Ultimately, Siege of Centauri is fine. Its mechanics are solid enough, it does everything else decently on-screen, and the pyrotechnics are spectacular to see. It just doesn't feel like anything special, from the abilities to the story to the units to the towers. It's the kind of game that you wouldn't mind playing but won't rush out to buy immediately, making this difficult to recommend unless you devour every game in the tower defense genre.
Super Neptunia RPG negates the positives that it brings about. The fresh perspective that comes from being a classic 2D RPG with a simple battle system clashes with the unintuitive and unresponsive platforming. The presentation is beautiful, but the performance is hampered when compared to its predecessors. The ability to explore also seems nice until you realize that the streamlined side-quest system has been replaced with the more time-consuming method of visiting each quest-giver individually. Fans of the series may still enjoy it.
There's a good chance that the game will improve in the next few months or a year, and at that point, players can easily jump into the game and enjoy the hell out of it. At launch, however, Breakpoint makes sense if you want to get into a looter shooter that isn't full of fantastical weaponry or you aren't playing The Division 2 anymore.
Borderlands 3 is a solid game for fans. It relishes in the multiplayer moment-to-moment combat, and the multitude of guns and the post-campaign game give players enough reasons to keep playing long after the credits have rolled. It won't convert those who disliked the series into fans, but it also does everything it can to keep itself true to what players liked about the originals. For those who are still deciding whether to jump in, Borderlands 3 is a good place to do so.
For newcomers, The Walking Dead: The Telltale Definitive Series is an easy purchase, since you're getting every game in the series at an excellent discount. If you've experienced the game before, the proposition of going back is dependent on whether you want to experience the game again with better graphics and fewer bugs. If you're a super fan, the abundance of extras will be tempting enough to warrant the double-dip. No matter your stance, the collection still holds up, and this is a lasting example of what made Telltale stand out in the first place.
Hellmut: The Badass from Hell is a few steps short of being an all-around must-have roguelike shooter. The camera is zoomed in enough and just jerky enough that some enemies can be easily hidden from view. There's also the character unlocking process, which is only valuable if you plan on taking multiple successful runs through the game. With that said, the action is excellent, and the flaws aren't enough to stop the title from having that sort of magic that beckons you for one more run. Despite not being the first choice for a roguelike shooter, Hellmut is ultimately a good choice.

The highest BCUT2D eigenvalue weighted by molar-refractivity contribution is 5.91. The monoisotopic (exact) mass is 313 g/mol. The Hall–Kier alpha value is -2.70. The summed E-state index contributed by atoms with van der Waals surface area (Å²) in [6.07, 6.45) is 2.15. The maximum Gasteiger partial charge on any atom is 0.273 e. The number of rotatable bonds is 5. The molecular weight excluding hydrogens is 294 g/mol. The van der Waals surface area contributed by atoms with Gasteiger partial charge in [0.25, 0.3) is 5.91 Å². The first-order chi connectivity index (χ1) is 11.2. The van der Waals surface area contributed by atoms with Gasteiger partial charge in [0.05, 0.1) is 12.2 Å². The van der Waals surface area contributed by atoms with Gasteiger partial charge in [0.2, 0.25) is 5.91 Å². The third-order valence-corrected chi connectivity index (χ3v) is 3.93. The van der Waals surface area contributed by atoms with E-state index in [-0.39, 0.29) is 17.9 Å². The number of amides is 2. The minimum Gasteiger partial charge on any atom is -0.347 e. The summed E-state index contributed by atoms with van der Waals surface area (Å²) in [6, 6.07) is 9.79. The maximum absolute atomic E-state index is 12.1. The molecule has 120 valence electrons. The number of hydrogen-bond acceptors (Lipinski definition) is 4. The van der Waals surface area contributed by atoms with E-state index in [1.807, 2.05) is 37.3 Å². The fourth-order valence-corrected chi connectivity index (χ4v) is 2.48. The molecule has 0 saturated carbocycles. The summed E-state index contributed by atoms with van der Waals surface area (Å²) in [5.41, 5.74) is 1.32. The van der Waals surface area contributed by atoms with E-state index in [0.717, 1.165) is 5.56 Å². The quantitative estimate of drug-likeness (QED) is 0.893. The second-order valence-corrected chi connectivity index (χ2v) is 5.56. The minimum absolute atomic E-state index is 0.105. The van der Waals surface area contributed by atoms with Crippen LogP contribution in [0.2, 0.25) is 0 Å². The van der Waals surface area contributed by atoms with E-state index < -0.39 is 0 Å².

Ape Out is the kind of game that makes you glad the indie scene exists. It defines the type of game that is very easy to pick up, but it takes some real practice to conquer. It places pure action over story, with the reward for surviving every encounter being pure satisfaction. Failure is met with an immediate desire to try again instead of groaning in frustration. It's a gorgeous game, but more importantly, it ends way before the premise wears thin. In short, Ape Out easily goes on the list for one of the best titles of the year.
Gunlord X shows everyone else what the hardcore fans already knew: the NG:DEV.TEAM is fully capable of delivering an authentic, white-knuckle, retro-shooting experience. The action is constant but not overwhelming, and your arsenal feels varied, with none of the weapons ever feeling useless. The boss fights are fun, while the level design mixes in a good deal of exploration. Really, the only complaint is that there's nothing to bring you back once you finally beat the game, but considering how enjoyable the journey is, that isn't a big deal. Shooting fans are going to have a really good time with Gunlord X.
Catherine Classic may have lost some of its freshness over time, but it remains an intriguing title for those looking for a game that defies expectations. Its more adult style may seem too simple for some, but it's something that very few visual novels attempt to do. The puzzle aspect remains hellish in difficulty but is still fun once you learn all of the tricks and can deal with the imposed time limits. For longtime fans, there isn't much here to bring you back, but unless you don't have your PS3 anymore or an Xbox One to play the Xbox 360 version, Catherine Classic is worth checking out.